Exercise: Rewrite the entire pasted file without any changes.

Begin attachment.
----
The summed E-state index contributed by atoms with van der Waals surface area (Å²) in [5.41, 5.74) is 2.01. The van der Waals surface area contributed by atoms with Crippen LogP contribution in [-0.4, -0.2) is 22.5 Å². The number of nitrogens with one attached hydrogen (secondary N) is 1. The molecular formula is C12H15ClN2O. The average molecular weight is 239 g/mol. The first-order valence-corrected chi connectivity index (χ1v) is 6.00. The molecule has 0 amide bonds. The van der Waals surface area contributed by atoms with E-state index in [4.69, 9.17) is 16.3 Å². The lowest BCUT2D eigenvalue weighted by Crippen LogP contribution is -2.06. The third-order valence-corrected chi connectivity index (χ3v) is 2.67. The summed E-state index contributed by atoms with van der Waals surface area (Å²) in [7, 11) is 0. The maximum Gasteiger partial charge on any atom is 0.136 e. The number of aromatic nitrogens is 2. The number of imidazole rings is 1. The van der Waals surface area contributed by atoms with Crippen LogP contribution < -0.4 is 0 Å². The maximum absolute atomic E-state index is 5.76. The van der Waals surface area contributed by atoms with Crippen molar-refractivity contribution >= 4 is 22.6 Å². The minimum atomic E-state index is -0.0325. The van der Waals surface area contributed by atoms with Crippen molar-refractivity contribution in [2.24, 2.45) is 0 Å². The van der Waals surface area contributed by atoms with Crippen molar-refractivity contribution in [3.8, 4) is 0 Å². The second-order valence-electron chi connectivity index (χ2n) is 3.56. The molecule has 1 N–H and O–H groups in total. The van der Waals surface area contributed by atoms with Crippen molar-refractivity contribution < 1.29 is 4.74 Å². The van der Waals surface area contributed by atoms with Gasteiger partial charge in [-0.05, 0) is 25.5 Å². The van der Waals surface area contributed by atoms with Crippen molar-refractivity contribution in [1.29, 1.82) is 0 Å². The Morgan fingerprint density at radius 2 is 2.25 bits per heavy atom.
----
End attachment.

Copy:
The summed E-state index contributed by atoms with van der Waals surface area (Å²) in [5.41, 5.74) is 2.01. The van der Waals surface area contributed by atoms with Crippen LogP contribution in [-0.4, -0.2) is 22.5 Å². The number of nitrogens with one attached hydrogen (secondary N) is 1. The molecular formula is C12H15ClN2O. The average molecular weight is 239 g/mol. The first-order valence-corrected chi connectivity index (χ1v) is 6.00. The molecule has 0 amide bonds. The van der Waals surface area contributed by atoms with E-state index in [4.69, 9.17) is 16.3 Å². The lowest BCUT2D eigenvalue weighted by Crippen LogP contribution is -2.06. The third-order valence-corrected chi connectivity index (χ3v) is 2.67. The summed E-state index contributed by atoms with van der Waals surface area (Å²) in [7, 11) is 0. The maximum Gasteiger partial charge on any atom is 0.136 e. The number of aromatic nitrogens is 2. The number of imidazole rings is 1. The van der Waals surface area contributed by atoms with Crippen LogP contribution < -0.4 is 0 Å². The maximum absolute atomic E-state index is 5.76. The van der Waals surface area contributed by atoms with Crippen molar-refractivity contribution >= 4 is 22.6 Å². The minimum atomic E-state index is -0.0325. The van der Waals surface area contributed by atoms with Crippen molar-refractivity contribution in [2.24, 2.45) is 0 Å². The van der Waals surface area contributed by atoms with Crippen molar-refractivity contribution in [3.8, 4) is 0 Å². The second-order valence-electron chi connectivity index (χ2n) is 3.56. The molecule has 1 N–H and O–H groups in total. The van der Waals surface area contributed by atoms with Crippen molar-refractivity contribution < 1.29 is 4.74 Å². The van der Waals surface area contributed by atoms with Gasteiger partial charge in [-0.05, 0) is 25.5 Å². The van der Waals surface area contributed by atoms with Crippen molar-refractivity contribution in [1.29, 1.82) is 0 Å². The Morgan fingerprint density at radius 2 is 2.25 bits per heavy atom.